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Illustration: Aïda Amer/Axios

While President Trump is moving to ease Obama-era tailpipe emissions rules, Democrats running to unseat him want to accelerate the shift to electric cars, trucks and buses and take gasoline-powered vehicles off the market entirely.

Why it matters: The 2020 presidential race could produce two vastly different outcomes for the auto industry, and that regulatory whiplash is hampering carmakers' long-term investment decisions.

Here's a rundown of some of the policies Democratic candidates would use to push the country toward cleaner cars:

Emissions: Most of the candidates say they'll push for a "zero emissions economy" by 2050 or earlier, and a few have deadlines for electric vehicle adoption.

  • Elizabeth Warren and Andrew Yang both say their goal is 100% zero-emissions for all new vehicles by 2030.
  • Pete Buttigieg's targets are 2035 for ZEVs, and 2040 for heavy-duty trucks.

Consumer incentives: Many say they would extend tax breaks and offer trade-in discount programs to encourage people to replace their gasoline-powered car with a zero-emission vehicle.

  • The current $7,500 federal tax incentive for EVs phases out for each manufacturer after they sell 200,000 plug-in vehicles.
  • That policy favors early adopters not widespread use and puts Tesla and GM, who've hit the limit, at a pricing disadvantage as more EVs hit the market.
  • Buttigieg says he would increase the federal EV tax credit to $10,000 and phase it out after "a certain percentage of vehicles sold in the U.S. each year are EVs."

Charging infrastructure: Most candidates agree more charging stations are needed to support the shift to electric vehicles.

  • Joe Biden says he would add 500,000 new public charging outlets by the end of 2030.
  • Warren's plan is "widespread" charging stations, including at every federal interstate rest stop.
  • Yang and Buttigieg also say they'd invest in or provide incentives for public chargers to improve EV access for all.

Manufacturing incentives: The Democrats link vehicle electrification to U.S. manufacturing and jobs.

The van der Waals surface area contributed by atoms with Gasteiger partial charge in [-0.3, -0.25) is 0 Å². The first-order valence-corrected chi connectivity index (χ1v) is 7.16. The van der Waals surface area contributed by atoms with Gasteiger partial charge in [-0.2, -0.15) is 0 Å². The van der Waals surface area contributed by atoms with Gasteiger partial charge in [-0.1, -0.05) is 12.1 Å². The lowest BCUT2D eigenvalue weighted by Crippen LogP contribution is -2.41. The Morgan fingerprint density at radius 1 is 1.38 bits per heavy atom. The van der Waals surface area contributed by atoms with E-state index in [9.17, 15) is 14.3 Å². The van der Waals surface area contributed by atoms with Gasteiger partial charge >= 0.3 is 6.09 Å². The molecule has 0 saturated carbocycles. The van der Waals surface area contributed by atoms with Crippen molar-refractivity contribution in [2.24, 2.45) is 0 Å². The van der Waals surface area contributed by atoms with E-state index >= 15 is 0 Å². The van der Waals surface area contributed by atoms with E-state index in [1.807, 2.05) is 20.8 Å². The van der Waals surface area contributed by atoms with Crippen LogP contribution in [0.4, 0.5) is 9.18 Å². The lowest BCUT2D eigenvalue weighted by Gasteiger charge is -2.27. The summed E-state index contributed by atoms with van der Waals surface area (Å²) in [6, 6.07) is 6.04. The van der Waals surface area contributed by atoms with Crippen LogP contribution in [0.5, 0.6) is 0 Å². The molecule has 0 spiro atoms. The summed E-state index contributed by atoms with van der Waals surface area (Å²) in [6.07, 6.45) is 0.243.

• A spokesperson for Bernie Sanders says they would "create millions of jobs manufacturing clean, American-made electric vehicles."
  • Yes, but: Electric vehicles have fewer parts and are easier to build, meaning they require less labor. The United Auto Workers union is also worried that many electronic parts for EVs will come from outside the U.S.

But, but, but: Major pieces of the Democrats' plans, such as expanded EV tax credits and major new spending on charging infrastructure, would require congressional action.

  • Even if their most aggressive plans don't come to pass, the Democrats would likely reverse Trump's efforts to weaken efficiency and emissions rules.

The impact: "When you have these kinds of variables that are vital to [automakers'] product plans, they would at least like to know what direction to head in," IHS Markit analyst Devin Lindsay tells Axios.

The bottom line: American roads could look dramatically different in the future, depending on who's in the White House.

Read their fuller responses here.

Editor's note: This piece corrected the spelling of Andrew Yang's last name.

Go deeper

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Rahm Emanuel floated for Transportation secretary

Rahm Emanuel. Photo: Joshua Lott for The Washington Post via Getty Images

President-elect Biden is strongly considering Rahm Emanuel to run the Department of Transportation, weighing the former Chicago mayor’s experience on infrastructure spending against concerns from progressives over his policing record.

Why it matters: The DOT could effectively become the new Commerce Department, as infrastructure spending, smart cities construction and the rollout of drone-delivery programs take on increasing economic weight.

4 hours ago - Politics & Policy

Biden turns to experienced hands for White House economic team

Illustration: Sarah Grillo/Axios

Joe Biden plans to announce Cecilia Rouse and Brian Deese as part of his economic team and Neera Tanden to head the Office of Management and Budget, sources tell Axios.

Why it matters: These are experienced hands. Unveiling a diverse group of advisers also may draw attention away from a selection of Deese to run the National Economic Council. Some progressives have criticized his work at BlackRock, the world's largest asset management firm.

Biden taps former Obama communications director for press secretary

Photo: Mark Makela/Getty Images

Jen Psaki, who previously served as Obama's communications director, will serve as President-elect Joe Biden's press secretary, the transition team announced Sunday.

The big picture: All of the top aides in Biden's communication staff will be women, per the Washington Post, which first reported Psaki's appointment.